max caused by the training program [48
]. Therefore, the increase of exercise capacity can be predominantly the consequence of the improvement of heart function in heart failure patients.
The analysis of cardiac biomarkers strengthens the findings regarding heart function and exercise tolerance. Galectin-3, which is secreted by macrophages, has been known for its significant role in mediating cardiac fibrosis and inflammation [49
]. These data were also proved in a human clinical examination [50
]. In our trial, the resveratrol treatment decreased the galectin-3 level, but in the placebo group, no change could be seen. This result supports the beneficial changes that occurred in the case of GLS, because GLS is directly proportional to the extent of interstitial fibrosis [41
NT-proBNP is the most widely used biomarker in the diagnosis and risk stratification of heart failure. It shows a strong correlation with the severity of heart failure, although its value can be variable due to alterations in the volume status of patients. In our trial, the resveratrol supplementation decreased the level of NT-proBNP (NS), and in the placebo group, a worsening tendency could be seen, so by the end of the treatment period, a significantly lower natriuretic peptide level was achieved in the RES group than in the placebo group. In a study conducted in stable CAD patients, Militaru and coworkers found that resveratrol decreases the NT-proBNP level even without overt heart failure [51
]. The continuously increasing level of heart failure biomarkers (NT-proBNP and galectin-3) in the placebo group can be a consequence of the progression of the disease. According to the literature, there was a linear relationship between NT-proBNP and the number of hospitalization, as well as mortality, due to heart failure [52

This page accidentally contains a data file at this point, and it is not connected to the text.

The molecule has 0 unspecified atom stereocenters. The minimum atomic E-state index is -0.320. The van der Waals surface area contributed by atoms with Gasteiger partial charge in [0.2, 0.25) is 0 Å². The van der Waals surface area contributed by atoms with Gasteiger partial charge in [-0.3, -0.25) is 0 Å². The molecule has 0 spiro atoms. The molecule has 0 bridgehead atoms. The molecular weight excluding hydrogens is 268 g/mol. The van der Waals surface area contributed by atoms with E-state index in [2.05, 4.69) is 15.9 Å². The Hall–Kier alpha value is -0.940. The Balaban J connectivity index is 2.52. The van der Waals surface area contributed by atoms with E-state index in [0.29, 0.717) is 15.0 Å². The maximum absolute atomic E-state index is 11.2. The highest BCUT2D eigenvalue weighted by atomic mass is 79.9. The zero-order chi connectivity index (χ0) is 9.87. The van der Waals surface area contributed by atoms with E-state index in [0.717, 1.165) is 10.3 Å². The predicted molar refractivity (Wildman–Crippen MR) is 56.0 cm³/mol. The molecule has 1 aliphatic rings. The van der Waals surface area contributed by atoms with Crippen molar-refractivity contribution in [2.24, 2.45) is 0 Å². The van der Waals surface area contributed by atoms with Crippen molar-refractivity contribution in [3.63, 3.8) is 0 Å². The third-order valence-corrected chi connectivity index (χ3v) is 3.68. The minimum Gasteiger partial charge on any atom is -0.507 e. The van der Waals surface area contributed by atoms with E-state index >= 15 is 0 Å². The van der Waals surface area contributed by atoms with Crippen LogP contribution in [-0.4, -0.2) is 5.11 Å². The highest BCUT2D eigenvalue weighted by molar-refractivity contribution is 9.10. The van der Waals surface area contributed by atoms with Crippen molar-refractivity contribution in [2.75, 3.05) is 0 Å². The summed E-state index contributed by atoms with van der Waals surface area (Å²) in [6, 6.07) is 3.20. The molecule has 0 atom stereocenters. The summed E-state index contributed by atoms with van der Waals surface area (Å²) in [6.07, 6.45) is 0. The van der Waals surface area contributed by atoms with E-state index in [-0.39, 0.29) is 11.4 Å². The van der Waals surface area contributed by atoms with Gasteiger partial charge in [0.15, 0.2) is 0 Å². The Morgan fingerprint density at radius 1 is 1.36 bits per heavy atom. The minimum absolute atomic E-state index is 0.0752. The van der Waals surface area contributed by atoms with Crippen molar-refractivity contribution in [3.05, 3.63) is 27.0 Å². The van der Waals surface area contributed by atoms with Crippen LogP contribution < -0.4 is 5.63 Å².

The improvement of left ventricular heart function in the resveratrol-treated group is in-line with the decreased volume retention and with the decongestion of organs. It is known that extravascular fluid accumulation in the lungs is accompanied by the alteration of several spirometry measures, e.g., forced vital capacity (FVC) and inspiratory vital capacity (IVC) [53
]. Moreover, Gehlback et al. showed that, after heart transplantation, not only the ventilation volumes but the airflow velocity (FEV1) was also better [54
]. Due to resveratrol supplementation in the present trial, FVC and IVC increased significantly by the end of the treatment period. However, in the case of airway obstruction parameters, no significant changes could be seen in this study. FEV1 showed only a mild, nonsignificant improvement in the RES group.
The level of inflammatory cytokines, IL-1 and IL-6 decreased in the resveratrol-treated heart failure patients compared to the placebo group. Similar results were seen in the literature [55
]. This favorable change is parallel with the level of galectin-3β that mediates inflammation. The levels of inflammatory cytokines produced by the activated leukocytes are inversely proportional to the systolic left ventricular function [56
]. The increasing level of IL-1 and IL-6 in the placebo group can be explained by the slow progression of heart failure in our enrolled population. The correlation between inflammation and adverse cardiovascular outcomes in heart failure was documented. Essentially, heart failure progression was attributed to sustained proinflammatory cytokine signaling, based on the observation that proinflammatory cytokines were elevated and continuously worsened during the progression of the disease [57
]. Interestingly, the mRNA profile analysis of leukocytes revealed a significant decrease in genes encoding several mitochondrial respiratory proteins. Resveratrol, however, did not interfere with the expression of various proteins playing a part in the mitochondrial quality control. Moderating the production of ETC proteins in leukocytes can decrease the oxidative phosphorylation in leukocytes, which is directly proportional to their activity. The decreased production of proinflammatory cytokines in this work can be a sign of the moderated activity of leukocytes. This anti-inflammatory effect can be an important aspect of the resveratrol treatment in heart failure patients, besides its well-known mitochondrial protective effects in cardiomyocytes.